However, all the way back in October '05, a 21-year old Zuckerberg gave a fantastic interview at Stanford about TheFacebook (brings me back) for a series on technology entrepreneurship. Unlike the 60 Minutes interview, which seemed more about explaining Facebook to everyone not on it (the opening explanation was perhaps the most accurate portrayal of Facebook I've heard from one of the networks), Zuckerberg's Stanford interview gives incredible insight into the vision, operation, and culture of Facebook. What's truly impressive is that Zuckerberg's vision of Facebook two years ago is what it has m

To set the stage, TheFacebook had just expanded from colleges to high schools, was in the process of rolling out its photos application (yes, Zuckerberg referred to it as an "application", as in something built on top of Facebook). It had just reached the major milestone of 5 million registered users (for reference, there are over 61 million active users at present). There was no Facebook Feed, no Facebook Applications, and almost no adults.

While Zuckerberg begins the interview referring to Facebook like directory for students, he soon lays out his vision of Facebook as a social utility and platform open to all comers.

As for corporate culture, Facebook is clearly determined to be a social company. Taking a jab at Google's 20% time policy, Zuckerberg said that he had his employees socialize instead. They didn't necessarily have to be the best of friends, but Zuckerberg thought it integral that everyone at Facebook didn't become so consumed by the minutiae of building this "social utility" that they forgot how people genuinely socialize, and lose sight of how people would use and react to the final product.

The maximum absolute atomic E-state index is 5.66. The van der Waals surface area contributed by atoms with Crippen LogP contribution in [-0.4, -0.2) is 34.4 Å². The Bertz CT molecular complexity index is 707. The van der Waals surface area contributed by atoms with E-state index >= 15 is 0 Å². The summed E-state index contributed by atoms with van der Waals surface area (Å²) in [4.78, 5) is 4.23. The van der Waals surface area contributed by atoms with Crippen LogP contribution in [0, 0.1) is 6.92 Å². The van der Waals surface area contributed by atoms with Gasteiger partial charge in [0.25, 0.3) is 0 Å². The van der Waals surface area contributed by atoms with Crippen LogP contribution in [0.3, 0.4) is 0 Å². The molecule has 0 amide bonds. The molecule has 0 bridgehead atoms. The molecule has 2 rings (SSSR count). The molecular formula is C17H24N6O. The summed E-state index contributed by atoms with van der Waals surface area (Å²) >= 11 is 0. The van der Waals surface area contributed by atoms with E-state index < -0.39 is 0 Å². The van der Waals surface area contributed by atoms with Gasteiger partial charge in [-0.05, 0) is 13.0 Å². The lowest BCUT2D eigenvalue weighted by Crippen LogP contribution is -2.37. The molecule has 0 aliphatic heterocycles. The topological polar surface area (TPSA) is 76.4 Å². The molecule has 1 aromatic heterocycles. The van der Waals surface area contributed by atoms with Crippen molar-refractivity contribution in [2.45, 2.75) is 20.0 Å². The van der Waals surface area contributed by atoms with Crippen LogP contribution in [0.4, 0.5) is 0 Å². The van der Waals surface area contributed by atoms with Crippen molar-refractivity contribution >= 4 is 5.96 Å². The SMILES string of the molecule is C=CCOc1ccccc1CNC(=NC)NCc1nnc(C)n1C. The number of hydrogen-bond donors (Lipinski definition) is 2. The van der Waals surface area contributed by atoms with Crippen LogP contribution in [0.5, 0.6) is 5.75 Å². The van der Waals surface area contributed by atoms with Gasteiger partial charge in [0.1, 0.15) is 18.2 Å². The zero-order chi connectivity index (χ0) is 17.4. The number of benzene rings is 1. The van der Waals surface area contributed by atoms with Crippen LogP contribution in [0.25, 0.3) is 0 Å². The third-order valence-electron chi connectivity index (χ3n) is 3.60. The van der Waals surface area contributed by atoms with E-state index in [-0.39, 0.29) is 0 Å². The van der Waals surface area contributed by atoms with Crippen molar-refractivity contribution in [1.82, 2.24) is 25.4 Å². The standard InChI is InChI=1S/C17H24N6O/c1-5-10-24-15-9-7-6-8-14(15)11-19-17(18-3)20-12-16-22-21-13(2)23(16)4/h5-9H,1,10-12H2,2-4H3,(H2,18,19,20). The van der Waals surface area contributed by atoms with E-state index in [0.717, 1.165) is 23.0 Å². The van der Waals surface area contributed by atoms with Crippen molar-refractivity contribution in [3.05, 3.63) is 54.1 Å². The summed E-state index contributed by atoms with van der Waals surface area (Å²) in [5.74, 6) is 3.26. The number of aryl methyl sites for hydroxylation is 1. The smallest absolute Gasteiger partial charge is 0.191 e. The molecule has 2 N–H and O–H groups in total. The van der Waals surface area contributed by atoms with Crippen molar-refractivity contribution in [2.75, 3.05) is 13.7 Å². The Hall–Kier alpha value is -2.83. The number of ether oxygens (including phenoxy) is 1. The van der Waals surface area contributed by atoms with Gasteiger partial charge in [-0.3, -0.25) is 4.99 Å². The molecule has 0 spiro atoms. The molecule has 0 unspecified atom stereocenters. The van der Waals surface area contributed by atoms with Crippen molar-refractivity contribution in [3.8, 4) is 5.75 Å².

When I got the opportunity to speak with Facebook's Chief Privacy Officer, Chris Kelly, several months ago, I complemented him on ultimately coming up on the right side of user privacy in just about every circumstance to that point (this was before the Beacon debacle), and noted that it was the userbase that ultimately embraced and championed many of Facebook's more controversial changes, including the opening of Facebook to all registrants and the introduction of the Feed. Kelly's response was that in every privacy-related decision, their criteria was always "is this good with respect to how our users actually use the site" (paraphrased). It's easy to lose sight of how a product will eventually be used, but at Facebook, keeping that in mind and facilitating social communication seems to be a part of the company's DNA.

Many of the details mentioned in passing included several not-so-veiled hints at Facebook Platform (mentioned opening development on Facebok saying: "think of if you've taken Operating Systems classes or that sort of thing (confirm)" and his reference to Photos as an "application", which may indicate that it wasn't substantially rewritten to run on the publicly available system) hints as to the development of the feed (aggregation of changes, and designing ways to find the most relevant information from the people most relevant to you, an early program he wrote that aggregated people's AIM status over time).

Other fun tidbits Zuck discussed were systems to compute the "realness" of any given user, based on usage patterns which they could determine after about 20 pageviews (at the time), and an internal toy they built that could compute with 1/3 accuracy, based on two people's profile information if they were in a relationship, whether they would still be in that relationship one week later.

Can we glean what's next for Facebook from this interview - probably not, as most of what Zuckerberg said has come to fruition, but it does paint a broader picture of the inner workings of Facebook and of Zuckerberg's vision for he company. If what we're seeing emerge now is what Zuckerberg was thinking of over two years ago, I'm excited to see what he's thinking about now.

Sunday, January 20, 2008

David Bowie for President

Interesting example of youtube's political satire.